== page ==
Review: Captain Marvel

Fresh out of the theatre! I got my coffee and a warm spot at our local supermarket with a full view of the downtown hum-drum, ready to discuss the newest Marvel Superhero, Captain Marvel. So let’s get this mother-Flerken thing started.
First off, a brief overview of who exactly Captain Marvel is, based on the movie as well as a little research I’m doing right now, because this is one comic book character that I knew hardly anything about before watching the movie. Her name is Carol Danvers, and in the comics she was an Air Force pilot and intelligence officer who had a run in with an undercover Kree, the original Captain Marvel. Carol was a pretty insignificant character for a while as she tailed along for some adventures, but then her powers were unlocked by an alien machine and she became known as Ms. Marvel. When the Kree hero died, writers had Carol take up the mantle. Since that time, she has led the Avengers and worked alongside the X-Men, and is arguably one of the most powerful superheroines who isn’t a god. Her character, Ms. Marvel, began in the 1970’s during the feminist movement, but was reborn less than 10 years ago by writer Kelly Sue DeConnick into the hero, Captain Marvel, that we get to watch on screen today. So much of the story that is told in the movie is thanks to Ms. DeConnick. And that is about all I want to share from backstory so that I don’t give anything in the movie away.
This movie has a lot of weight on it’s shoulders: Introducing a hero, linking into Avengers: Endgame, connecting with past movies, and arguably carrying us forward into the next Phase of Marvel films. I think that because of this weight, the character of Captain Marvel gets a little murky within the plot and history of the alien races, Kree and Skrull, and their war. It doesn’t quite pull me in to the story from the get-go. Along with this, as the audience, we know where this movie is going and we know who she is eventually going to become (if only seeing it in the trailer as she’s flying through space), but we are forced to wait for her memory to return so that the plot can advance, and so the movie did feel a little long in between the action sequences. I wouldn’t say that this took away much for me as a viewer, but I can understand why people might not rank this movie at the top of their Marvel favorites.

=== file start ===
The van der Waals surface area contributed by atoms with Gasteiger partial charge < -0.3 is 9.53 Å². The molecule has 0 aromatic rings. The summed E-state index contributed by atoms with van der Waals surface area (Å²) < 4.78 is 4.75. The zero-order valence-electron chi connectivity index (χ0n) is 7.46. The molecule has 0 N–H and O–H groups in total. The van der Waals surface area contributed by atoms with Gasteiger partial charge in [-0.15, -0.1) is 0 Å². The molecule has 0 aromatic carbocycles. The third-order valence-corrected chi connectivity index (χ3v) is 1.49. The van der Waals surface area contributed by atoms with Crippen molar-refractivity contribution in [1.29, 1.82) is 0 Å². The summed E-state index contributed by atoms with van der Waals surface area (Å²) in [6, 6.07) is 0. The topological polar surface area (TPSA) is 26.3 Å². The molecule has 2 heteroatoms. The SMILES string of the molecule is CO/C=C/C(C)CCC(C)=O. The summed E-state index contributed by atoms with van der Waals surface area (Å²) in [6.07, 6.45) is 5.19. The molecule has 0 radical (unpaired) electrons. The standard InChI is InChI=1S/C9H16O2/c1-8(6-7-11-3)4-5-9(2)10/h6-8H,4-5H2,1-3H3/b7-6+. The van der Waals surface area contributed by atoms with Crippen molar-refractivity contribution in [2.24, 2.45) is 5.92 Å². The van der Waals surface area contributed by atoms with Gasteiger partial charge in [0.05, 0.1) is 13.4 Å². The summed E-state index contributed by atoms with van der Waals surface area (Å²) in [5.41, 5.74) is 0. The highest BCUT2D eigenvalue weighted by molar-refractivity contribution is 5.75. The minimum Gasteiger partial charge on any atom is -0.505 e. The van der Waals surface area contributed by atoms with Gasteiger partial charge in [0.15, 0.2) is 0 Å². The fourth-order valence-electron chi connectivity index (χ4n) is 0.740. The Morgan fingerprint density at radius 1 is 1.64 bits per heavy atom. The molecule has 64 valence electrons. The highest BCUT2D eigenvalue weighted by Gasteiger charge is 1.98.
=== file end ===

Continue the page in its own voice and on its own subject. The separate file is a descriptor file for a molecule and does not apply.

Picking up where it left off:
It’s a story of finding your power within. There is still a lot of feminism attached to this movie, but it came across more scattered than say Wonder Woman (DC’s first solo superheroine film). However, Marvel acted marvelously in giving their first female-led superhero role to Brie Larson. Her character is strong even before her appearance as Captain Marvel. She fights with heart and isn’t afraid of a challenge, and Brie helps to bring that to life. She gives Carol the same strength and resiliency that was given in a very similar way to her character in Room. But she is also lacking in pathos for much of the film, as she is repeatedly told to curb her emotions and control her powers, which makes it somewhat difficult to relate to her. Another great performance was Samuel L. Jackson, reprising his role as Nick Fury, except without the eye patch. They de-aged him with their Disney technology, and then they gave him a buddy-cop role as he and Carol run around looking for information, but surprisingly his connection with the Flerken cat, Goose, had way more going for it! I did like where in time we got to be with Fury and Coulson (Clark Gregg, Agents of S.H.I.E.L.D.), and could genuinely see them pulling off a 90’s movie like Bad Boys. (Sadly, I don’t think this is in the cards…)
Some other characters get very much lost in the shuffle of the story. Ben Mendelsohn (Talos) and Annette Bening (Dr. Lawson) are two of those characters, who I think both gave great performances, but ultimately their characters didn’t have enough screen time. Jude Law (Yon-Rogg) was another character who I think had something really good going with Carol, but I just didn’t think it was explored as much as it could have been. And that was my main qualm with the film, because there were so many parts that were great, but they just didn’t feel as well pieced together as some other Marvel movies. I needed more character-character development for certain payoffs to hit home, and I really hope that they don’t just decide to insert Captain Marvel into Avengers: Endgame as an easy way out of the Thanos problem.
I am still recommending this movie, and especially to you Marvel fans who have followed this franchise from the beginning and are gearing up for Endgame, but I didn’t come out clapping. I didn’t have that feeling that I recently got in Black Panther and Thor: Ragnarok. So it’s a bit of a letdown given recent successes, but I’ll take it in stride as we gear up for the finale, which is less than 7 weeks away! And I’ll wrap up this post with the same gratitude that the movie opens with: Thank you Stan. Cheers!

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